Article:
Significant health disparities exist in chronic kidney disease (CKD), CKD progression, and end stage renal disease (ESRD) in ethnically diverse populations. African Americans (AAs) have ~25% higher prevalence of CKD, 3-fold higher rate of ESRD, and the highest risk of mortality among those with estimated glomerular filtration rate (eGFR) 45-95mL/min/1.73m2. The most significant traditional risk factors for CKD and ESRD are diabetes and hypertension accounting for >60% CKD and >70% of new ESRD cases, respectively. Non- traditional risk factors for CKD such as environmental, cultural-behavioral factors, geographic, education, insurance coverage, socioeconomic status and unequal access to optimal healthcare, disproportionately affect CKD health in ethnic minorities. The unique combination of these factors on CKD progression in the real world remains poorly defined. Identification of modifiable risk factors that may reduce CKD disparities would be invaluable to improve quality of life, life expectancy, and decrease economic burden. Simulation models have been successfully applied in other clinical domains, but are limited in CKD development and CKD progression, due to small datasets and the absence of modeling techniques using longitudinal observational health data. Further, no models have been tested in a real-world minority population to uncover the potential for interventional studies that would reduce CKD disparities on a larger scale. To our knowledge, we have created the largest, comprehensive database from electronic health records of >10 million individuals seen between 2006-2016 from a 2-year partnership between UCLA (1.8 million) and Providence St. Joseph Health (PSJH; 9.2 million) systems. From the UCLA Registry population, we identified significant differences in eGFR trajectory decline between AAs and non-AAs according to baseline eGFR, indicating a pattern shift from a higher to a lower, steeper eGFR trajectory suggesting there may be critical windows for interventions to reduce CKD disparities in AAs. Race/ethnicity differences from linear mixed models of all ethnic cohorts persisted even after controlling for demographic and clinical variables known to influence eGFR trajectories. We hypothesize that the use of ethnically diverse populations in the joint UCLA PSJH CKD/At-risk CKD Registry can identify a novel combination of CKD risk factors; and improve the performance of existing simulation models to predict CKD progression.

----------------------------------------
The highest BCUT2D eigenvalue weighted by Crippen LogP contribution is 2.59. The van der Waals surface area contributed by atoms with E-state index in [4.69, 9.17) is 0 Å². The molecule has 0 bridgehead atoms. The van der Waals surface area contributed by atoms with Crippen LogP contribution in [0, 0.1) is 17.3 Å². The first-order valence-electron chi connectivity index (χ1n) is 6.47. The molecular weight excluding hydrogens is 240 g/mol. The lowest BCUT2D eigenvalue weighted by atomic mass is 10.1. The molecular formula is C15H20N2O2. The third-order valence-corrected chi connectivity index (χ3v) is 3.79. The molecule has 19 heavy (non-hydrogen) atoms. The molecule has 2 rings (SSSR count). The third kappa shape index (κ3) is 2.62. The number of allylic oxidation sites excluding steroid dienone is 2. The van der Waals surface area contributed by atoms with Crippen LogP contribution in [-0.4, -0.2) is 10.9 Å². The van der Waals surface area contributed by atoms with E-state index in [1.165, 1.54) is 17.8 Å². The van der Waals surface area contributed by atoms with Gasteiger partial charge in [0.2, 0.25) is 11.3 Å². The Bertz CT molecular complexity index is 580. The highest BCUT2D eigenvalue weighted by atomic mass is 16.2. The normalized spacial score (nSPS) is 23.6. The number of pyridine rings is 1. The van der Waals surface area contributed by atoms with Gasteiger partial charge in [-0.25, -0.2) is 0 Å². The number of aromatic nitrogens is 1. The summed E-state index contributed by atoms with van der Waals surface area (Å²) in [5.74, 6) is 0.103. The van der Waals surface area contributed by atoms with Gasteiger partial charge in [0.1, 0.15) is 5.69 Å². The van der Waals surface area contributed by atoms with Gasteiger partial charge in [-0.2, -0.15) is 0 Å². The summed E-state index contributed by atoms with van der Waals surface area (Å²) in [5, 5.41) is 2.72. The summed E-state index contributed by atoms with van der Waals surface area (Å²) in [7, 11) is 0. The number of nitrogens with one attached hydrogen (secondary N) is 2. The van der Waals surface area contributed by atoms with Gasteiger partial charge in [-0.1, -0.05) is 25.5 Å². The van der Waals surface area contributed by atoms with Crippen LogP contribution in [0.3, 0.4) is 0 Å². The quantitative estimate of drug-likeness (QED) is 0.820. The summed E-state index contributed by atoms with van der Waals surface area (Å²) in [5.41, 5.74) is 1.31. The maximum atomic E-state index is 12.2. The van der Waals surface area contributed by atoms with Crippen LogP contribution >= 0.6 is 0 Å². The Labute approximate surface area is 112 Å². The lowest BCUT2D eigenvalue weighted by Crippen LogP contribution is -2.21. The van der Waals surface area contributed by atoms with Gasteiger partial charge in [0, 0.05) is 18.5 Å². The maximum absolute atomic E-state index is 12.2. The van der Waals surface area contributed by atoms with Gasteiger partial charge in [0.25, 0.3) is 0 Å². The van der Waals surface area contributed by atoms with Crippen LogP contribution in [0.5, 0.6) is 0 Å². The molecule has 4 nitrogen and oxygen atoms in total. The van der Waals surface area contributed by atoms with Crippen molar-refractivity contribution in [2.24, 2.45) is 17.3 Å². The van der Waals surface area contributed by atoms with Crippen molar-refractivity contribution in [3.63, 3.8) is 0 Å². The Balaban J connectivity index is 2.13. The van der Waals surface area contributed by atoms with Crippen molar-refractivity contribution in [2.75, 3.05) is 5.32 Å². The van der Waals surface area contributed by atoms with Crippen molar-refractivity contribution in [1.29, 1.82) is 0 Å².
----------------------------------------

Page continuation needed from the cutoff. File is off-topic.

The specific aims are to: 1) develop and test a machine learning-based simulation model for CKD and eGFR trajectories using the UCLA PSJH CKD/At-risk CKD Registry; and conduct internal validation of the models and comparisons with existing CKD risk models, 2) stratify and test simulation models based on different racial/ethnic groups, including external validation based on cross-institution comparisons, and 3) conduct focus groups with UCLA primary care physicians, who manage racial/ethnic patients, to elicit their perspectives on existing and designed simulation models to reduce CKD health disparities. These innovative approaches will facilitate our long-term goal to inform clinical decision support methods to reduce/eliminate CKD health disparities.
Disparities in chronic kidney disease (CKD) disproportionately affect the development of CKD and CKD progression in ethnic minorities. The ability to use large datasets of patient information to reduce these disparities is greatly lacking. We will conduct simulation modeling to identify a unique set of risk factors that predict CKD and CKD progression, that can be targeted for individualized treatment in patients with highest risk of kidney function decline, with valuable input on the potential utility of this resource from focus groups consisting of primary care physicians.